First, the treatment Gov. Dayton received was mild. I’ve watched the video. The crowd didn’t erupt. They mildly expressed their displeasure with Gov. Dayton’s policies. Second, government is immoral, not evil, when they spend money foolishly. Like when a city spends $50,000 each for 10 artistic drinking fountains, rather than $60,000 total for the drinking fountains. It’s worth noting that, after spending $500,000 on the artistic drinking fountains, R.T. Rybak had to lay off police officers.

In short, elected officials will get respected when they don’t spend the taxpayers’ money foolishly or make decisions that are counterproductive.

This won’t happen:

So disrespect of government officials seems to be at an all-time high. Perhaps it is time to lower the level of our rhetoric and raise the level of respect for our democratic government by acknowledging that those elected to office were supported by a majority of voters.

If this were put into practice, union stewards’ heads would explode. Their thugs’ tactics would have to stop. In 2011, I covered several townhall meetings hosted by Sen. John Pederson, Reps. King Banaian and Steve Gottwalt, including one at the Haven Township town hall. Public employee union member after public union member berated these elected officials. They were treated like human piñatas. In my opinion, Sen. Pederson, Rep. Banaian and Rep. Gottwalt had earned the right to respond in kind. They didn’t.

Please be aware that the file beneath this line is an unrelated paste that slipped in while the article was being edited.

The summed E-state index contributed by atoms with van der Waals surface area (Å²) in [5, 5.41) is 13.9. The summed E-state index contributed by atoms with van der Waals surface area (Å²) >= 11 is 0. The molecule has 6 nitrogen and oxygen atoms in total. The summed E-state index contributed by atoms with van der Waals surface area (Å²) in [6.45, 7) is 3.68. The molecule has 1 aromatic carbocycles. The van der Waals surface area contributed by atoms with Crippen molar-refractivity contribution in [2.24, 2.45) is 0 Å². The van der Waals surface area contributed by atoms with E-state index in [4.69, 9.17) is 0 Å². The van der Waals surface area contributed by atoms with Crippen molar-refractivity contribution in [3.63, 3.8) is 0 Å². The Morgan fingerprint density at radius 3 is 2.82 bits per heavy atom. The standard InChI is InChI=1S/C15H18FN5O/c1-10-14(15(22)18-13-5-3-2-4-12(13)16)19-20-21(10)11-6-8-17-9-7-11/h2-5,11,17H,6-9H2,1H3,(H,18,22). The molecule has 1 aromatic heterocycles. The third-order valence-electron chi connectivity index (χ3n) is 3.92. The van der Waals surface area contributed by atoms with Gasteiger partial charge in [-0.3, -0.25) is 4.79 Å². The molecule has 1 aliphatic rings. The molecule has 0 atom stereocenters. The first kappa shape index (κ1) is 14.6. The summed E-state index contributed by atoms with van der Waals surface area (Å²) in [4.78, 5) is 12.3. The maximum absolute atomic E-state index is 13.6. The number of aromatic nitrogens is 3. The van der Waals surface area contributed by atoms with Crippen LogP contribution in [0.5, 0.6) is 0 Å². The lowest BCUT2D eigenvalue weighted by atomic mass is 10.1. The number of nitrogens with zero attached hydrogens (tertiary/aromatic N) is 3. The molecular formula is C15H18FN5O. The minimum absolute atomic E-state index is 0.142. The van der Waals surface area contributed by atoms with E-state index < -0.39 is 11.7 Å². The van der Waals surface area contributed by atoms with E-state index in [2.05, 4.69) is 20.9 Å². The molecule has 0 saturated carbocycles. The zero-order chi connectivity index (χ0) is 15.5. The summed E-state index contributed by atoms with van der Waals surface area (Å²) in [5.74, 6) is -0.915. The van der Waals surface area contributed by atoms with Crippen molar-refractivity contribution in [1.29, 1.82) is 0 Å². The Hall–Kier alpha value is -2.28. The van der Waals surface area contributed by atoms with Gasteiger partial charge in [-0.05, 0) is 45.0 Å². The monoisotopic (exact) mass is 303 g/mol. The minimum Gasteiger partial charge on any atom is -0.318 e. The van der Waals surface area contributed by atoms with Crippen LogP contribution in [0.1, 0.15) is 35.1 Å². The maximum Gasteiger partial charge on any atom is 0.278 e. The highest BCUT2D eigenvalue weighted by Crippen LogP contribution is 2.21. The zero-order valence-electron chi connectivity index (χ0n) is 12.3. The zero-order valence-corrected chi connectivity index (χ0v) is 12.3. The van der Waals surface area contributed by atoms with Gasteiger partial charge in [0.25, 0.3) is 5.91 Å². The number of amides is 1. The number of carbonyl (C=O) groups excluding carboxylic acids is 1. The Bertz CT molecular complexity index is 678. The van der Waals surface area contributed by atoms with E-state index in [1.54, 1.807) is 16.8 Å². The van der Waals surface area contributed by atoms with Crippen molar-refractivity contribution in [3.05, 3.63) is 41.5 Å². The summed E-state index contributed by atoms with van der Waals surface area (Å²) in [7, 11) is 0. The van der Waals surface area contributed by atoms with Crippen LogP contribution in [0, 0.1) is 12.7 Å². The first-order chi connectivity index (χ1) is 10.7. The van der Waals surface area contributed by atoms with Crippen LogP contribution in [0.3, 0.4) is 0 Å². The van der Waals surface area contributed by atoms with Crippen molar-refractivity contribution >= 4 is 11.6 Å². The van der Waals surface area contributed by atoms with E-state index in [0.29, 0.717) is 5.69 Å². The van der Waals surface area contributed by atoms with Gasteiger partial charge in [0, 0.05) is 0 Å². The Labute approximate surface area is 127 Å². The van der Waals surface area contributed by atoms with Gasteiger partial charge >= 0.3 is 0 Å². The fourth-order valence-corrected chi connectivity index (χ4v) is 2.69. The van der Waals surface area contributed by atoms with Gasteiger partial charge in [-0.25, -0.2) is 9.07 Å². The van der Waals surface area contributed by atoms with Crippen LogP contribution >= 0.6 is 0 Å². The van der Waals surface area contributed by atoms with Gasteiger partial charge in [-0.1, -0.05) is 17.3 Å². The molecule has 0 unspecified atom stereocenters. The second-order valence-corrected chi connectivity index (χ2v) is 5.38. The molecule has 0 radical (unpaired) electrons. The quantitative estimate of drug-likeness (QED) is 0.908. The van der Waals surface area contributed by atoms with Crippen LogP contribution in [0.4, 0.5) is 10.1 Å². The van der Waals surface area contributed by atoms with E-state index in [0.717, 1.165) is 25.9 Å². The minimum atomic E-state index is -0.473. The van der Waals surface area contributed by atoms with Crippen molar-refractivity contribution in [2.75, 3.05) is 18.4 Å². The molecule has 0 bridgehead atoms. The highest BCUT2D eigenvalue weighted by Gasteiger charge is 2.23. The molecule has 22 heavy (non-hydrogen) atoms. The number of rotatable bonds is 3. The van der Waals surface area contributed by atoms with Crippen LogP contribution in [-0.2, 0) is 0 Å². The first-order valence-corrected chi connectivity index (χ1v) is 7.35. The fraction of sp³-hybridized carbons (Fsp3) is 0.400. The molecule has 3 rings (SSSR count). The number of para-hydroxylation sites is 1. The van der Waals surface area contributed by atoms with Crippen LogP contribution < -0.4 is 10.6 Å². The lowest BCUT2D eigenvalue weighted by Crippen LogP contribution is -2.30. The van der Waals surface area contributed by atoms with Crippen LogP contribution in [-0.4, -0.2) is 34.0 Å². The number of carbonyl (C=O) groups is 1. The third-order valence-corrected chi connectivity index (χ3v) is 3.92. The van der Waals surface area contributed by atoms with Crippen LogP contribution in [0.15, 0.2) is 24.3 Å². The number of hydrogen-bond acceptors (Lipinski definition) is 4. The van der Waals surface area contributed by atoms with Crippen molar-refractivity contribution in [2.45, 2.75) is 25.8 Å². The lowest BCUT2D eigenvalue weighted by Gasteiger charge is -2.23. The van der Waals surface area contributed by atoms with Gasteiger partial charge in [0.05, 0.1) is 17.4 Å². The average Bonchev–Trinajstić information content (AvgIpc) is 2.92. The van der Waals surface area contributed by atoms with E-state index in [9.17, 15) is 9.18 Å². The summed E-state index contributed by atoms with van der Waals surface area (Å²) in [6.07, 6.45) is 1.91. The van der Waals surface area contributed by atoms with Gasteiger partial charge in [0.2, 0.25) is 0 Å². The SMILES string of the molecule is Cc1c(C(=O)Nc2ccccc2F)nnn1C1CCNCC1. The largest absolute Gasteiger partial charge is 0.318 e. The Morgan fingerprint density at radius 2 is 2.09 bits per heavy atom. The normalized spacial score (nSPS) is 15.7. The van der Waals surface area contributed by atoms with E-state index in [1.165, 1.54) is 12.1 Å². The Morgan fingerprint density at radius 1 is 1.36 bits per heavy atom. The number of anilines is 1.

A month later, prior to the shutdown but after the session, Sen. Pederson and Rep. Banaian were invited to a union event to explain their votes on the budget. It’s important to note that the unions contacted them the afternoon of the event. It’s important to note that neither legislator attended the ambush (my words). It’s noteworthy that the unions had 2 empty chairs on the stage of the Atwood Theater. The event organizers then told the audience (the theater was less than one-third full) that Sen. Pederson and Rep. Banaian couldn’t be bothered to attend, omitting the part about them not getting the invitation to the event until that afternoon.

It’s getting tiresome to have people who want to grow the private sector economy while limiting government to the things it’s supposed to do per the Constitution are vilified while people who want government to do everything are applauded for their compassion.